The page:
While no flash flood warning was issued for the August 10 storm, extensive urban flooding did occur in Lakewood and Denver. Between 4:45 and 5:45 p.m., 3.26 inches of rain was measured in Lakewood near the intersection of W. 1st Ave. and Balsam Street. Rush-hour traffic was at a crawl while many homes had their basements flooded. Vehicles were floating in the Wal-Mart parking lot where the floodwater was 3 to 4 feet deep. This parking lot is located in the floodplain of South Lakewood Gulch near W. 2nd Ave. and Wadsworth Blvd. East of Kipling Street, McIntyre Gulch was out of its banks at a number of locations. Lakewood Gulch in Denver overtopped Wolff St. by at least 3 feet. This event contributed directly to a Lakewood City Council action exactly 2 weeks later endorsing a plan to form a storm water utility and establish a fee of 88 cents a month for each 1000 square feet of impervious area, costing the average home owner $1.98 per month.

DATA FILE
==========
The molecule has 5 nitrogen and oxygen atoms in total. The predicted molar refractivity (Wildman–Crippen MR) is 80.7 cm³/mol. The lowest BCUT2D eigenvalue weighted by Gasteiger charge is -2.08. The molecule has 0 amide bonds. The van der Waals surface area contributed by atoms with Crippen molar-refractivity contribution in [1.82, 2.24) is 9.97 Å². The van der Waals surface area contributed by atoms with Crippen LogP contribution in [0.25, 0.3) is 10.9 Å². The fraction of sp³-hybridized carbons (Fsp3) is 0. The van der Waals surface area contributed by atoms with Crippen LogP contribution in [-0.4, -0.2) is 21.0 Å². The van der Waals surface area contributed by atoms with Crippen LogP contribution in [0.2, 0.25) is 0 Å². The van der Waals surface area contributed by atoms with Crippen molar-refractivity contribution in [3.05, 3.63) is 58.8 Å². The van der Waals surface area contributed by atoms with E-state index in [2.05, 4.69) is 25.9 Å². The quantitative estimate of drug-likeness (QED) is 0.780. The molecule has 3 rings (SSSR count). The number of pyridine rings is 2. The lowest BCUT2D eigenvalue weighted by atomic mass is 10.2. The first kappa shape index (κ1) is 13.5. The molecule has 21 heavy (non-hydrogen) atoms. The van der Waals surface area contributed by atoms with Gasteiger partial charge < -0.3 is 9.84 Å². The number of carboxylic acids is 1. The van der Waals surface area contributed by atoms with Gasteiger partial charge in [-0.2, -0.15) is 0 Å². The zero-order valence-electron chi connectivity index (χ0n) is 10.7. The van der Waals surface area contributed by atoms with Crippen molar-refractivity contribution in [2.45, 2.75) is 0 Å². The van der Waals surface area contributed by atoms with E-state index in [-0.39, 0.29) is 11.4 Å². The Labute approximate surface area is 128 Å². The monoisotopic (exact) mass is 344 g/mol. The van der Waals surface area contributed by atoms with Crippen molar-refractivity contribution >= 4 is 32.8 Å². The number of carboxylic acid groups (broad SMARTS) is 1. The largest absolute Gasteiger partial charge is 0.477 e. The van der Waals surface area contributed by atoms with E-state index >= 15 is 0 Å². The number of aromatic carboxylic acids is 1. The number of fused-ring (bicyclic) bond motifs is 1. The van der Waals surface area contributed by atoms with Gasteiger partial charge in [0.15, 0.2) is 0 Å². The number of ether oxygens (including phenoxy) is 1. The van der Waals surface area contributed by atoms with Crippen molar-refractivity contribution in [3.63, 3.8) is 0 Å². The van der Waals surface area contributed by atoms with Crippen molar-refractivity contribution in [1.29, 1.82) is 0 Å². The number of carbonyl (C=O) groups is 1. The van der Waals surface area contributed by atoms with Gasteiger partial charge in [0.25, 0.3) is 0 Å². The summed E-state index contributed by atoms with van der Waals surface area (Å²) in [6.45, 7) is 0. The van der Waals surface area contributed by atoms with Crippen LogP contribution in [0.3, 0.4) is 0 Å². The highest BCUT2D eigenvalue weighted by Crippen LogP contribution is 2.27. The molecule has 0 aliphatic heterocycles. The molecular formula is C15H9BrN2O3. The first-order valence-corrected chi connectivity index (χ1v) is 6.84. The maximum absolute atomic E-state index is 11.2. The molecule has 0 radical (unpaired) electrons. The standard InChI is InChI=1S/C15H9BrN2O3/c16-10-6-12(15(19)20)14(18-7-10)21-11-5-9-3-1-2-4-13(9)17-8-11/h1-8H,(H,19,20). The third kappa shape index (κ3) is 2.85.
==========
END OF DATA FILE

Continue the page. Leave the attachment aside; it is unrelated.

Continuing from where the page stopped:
1998 Peak Flows: This table lists some of the more notable
peak flows measured by the ALERT System in 1998.



Peak (cfs)

May 6 @ 23:07

Bear Creek above Cold Spring Gulch


July 25 @ 18:54

Broomfield Basin 3207/Pond 6

* 470

July 25 @18:56

Harvard Gulch Park


July 25 @ 19:09

Goldsmith Gulch at DTC/Temple Pond


July 25 @ 19:12

S. Platte River at Dartmouth Ave.


July 25 @ 20:04

S. Platte River at 19th Street


July 25 @ 20:34

Holly Dam


July 25 @ 20:46

Toll Gate Creek at E. 6th Avenue


July 26 @ 00:20

Englewood Dam


July 30 @ 17:46

Lena Gulch below Youngfield Street


Aug 19 @ 21:15

Westerly Creek at Montview Blvd.


Aug 22 @ 04:52

Sand Creek Park near I-225


Oct 16 @ 13:48

Ralston Creek at Carr Street


* Indicates new record.

Friday, August 21:
At 4:19 p.m., the NWS issued a flash flood warning for NW Elbert, south central Arapahoe and extreme NE Douglas Counties. The storm was centered over Coal Creek just outside the District in Elbert County, east of Parker and north of Elizabeth. Newspapers reported that up to six inches of rain fell in Elbert County with two county roads under water much of the evening. Roads in Arapahoe County were also closed. Coal Creek and Murphy Creek join to form Sand Creek near Buckley ANG Base in Aurora. The 1998 peak discharge at the Sand Creek Park ALERT gage below I-225 occurred nearly 12 hours later (see table).